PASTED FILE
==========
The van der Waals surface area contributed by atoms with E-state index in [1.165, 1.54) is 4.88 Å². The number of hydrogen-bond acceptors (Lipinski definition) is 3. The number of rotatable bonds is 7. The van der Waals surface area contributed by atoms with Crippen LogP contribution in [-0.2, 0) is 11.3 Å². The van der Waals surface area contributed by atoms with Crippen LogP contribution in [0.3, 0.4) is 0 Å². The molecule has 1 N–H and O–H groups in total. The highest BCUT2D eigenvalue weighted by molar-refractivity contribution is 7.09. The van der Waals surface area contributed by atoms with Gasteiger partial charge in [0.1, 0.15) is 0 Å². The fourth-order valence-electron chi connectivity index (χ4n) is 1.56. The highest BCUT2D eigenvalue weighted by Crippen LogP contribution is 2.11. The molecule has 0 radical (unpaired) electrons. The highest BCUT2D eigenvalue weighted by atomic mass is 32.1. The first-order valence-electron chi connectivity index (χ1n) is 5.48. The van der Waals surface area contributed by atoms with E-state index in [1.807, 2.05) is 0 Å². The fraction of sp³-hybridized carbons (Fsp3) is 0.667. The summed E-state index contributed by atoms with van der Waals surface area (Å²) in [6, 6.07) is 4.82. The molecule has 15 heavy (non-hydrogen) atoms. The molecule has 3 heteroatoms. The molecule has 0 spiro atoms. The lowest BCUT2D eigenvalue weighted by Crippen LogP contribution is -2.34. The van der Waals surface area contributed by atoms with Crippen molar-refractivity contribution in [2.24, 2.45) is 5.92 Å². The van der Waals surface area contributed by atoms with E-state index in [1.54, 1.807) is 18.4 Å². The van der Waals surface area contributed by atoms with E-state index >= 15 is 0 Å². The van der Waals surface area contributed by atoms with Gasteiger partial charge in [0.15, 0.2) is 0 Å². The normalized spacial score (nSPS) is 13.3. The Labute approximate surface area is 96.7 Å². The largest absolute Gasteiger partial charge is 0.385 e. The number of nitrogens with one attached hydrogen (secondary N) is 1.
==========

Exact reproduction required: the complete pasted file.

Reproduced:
The van der Waals surface area contributed by atoms with E-state index in [1.165, 1.54) is 4.88 Å². The number of hydrogen-bond acceptors (Lipinski definition) is 3. The number of rotatable bonds is 7. The van der Waals surface area contributed by atoms with Crippen LogP contribution in [-0.2, 0) is 11.3 Å². The van der Waals surface area contributed by atoms with Crippen LogP contribution in [0.3, 0.4) is 0 Å². The molecule has 1 N–H and O–H groups in total. The highest BCUT2D eigenvalue weighted by molar-refractivity contribution is 7.09. The van der Waals surface area contributed by atoms with Gasteiger partial charge in [0.1, 0.15) is 0 Å². The fourth-order valence-electron chi connectivity index (χ4n) is 1.56. The highest BCUT2D eigenvalue weighted by Crippen LogP contribution is 2.11. The molecule has 0 radical (unpaired) electrons. The highest BCUT2D eigenvalue weighted by atomic mass is 32.1. The first-order valence-electron chi connectivity index (χ1n) is 5.48. The van der Waals surface area contributed by atoms with E-state index in [1.807, 2.05) is 0 Å². The fraction of sp³-hybridized carbons (Fsp3) is 0.667. The summed E-state index contributed by atoms with van der Waals surface area (Å²) in [6, 6.07) is 4.82. The molecule has 15 heavy (non-hydrogen) atoms. The molecule has 3 heteroatoms. The molecule has 0 spiro atoms. The lowest BCUT2D eigenvalue weighted by Crippen LogP contribution is -2.34. The van der Waals surface area contributed by atoms with Crippen molar-refractivity contribution in [2.24, 2.45) is 5.92 Å². The van der Waals surface area contributed by atoms with E-state index in [1.54, 1.807) is 18.4 Å². The van der Waals surface area contributed by atoms with E-state index >= 15 is 0 Å². The van der Waals surface area contributed by atoms with Gasteiger partial charge in [0.15, 0.2) is 0 Å². The normalized spacial score (nSPS) is 13.3. The Labute approximate surface area is 96.7 Å². The largest absolute Gasteiger partial charge is 0.385 e. The number of nitrogens with one attached hydrogen (secondary N) is 1.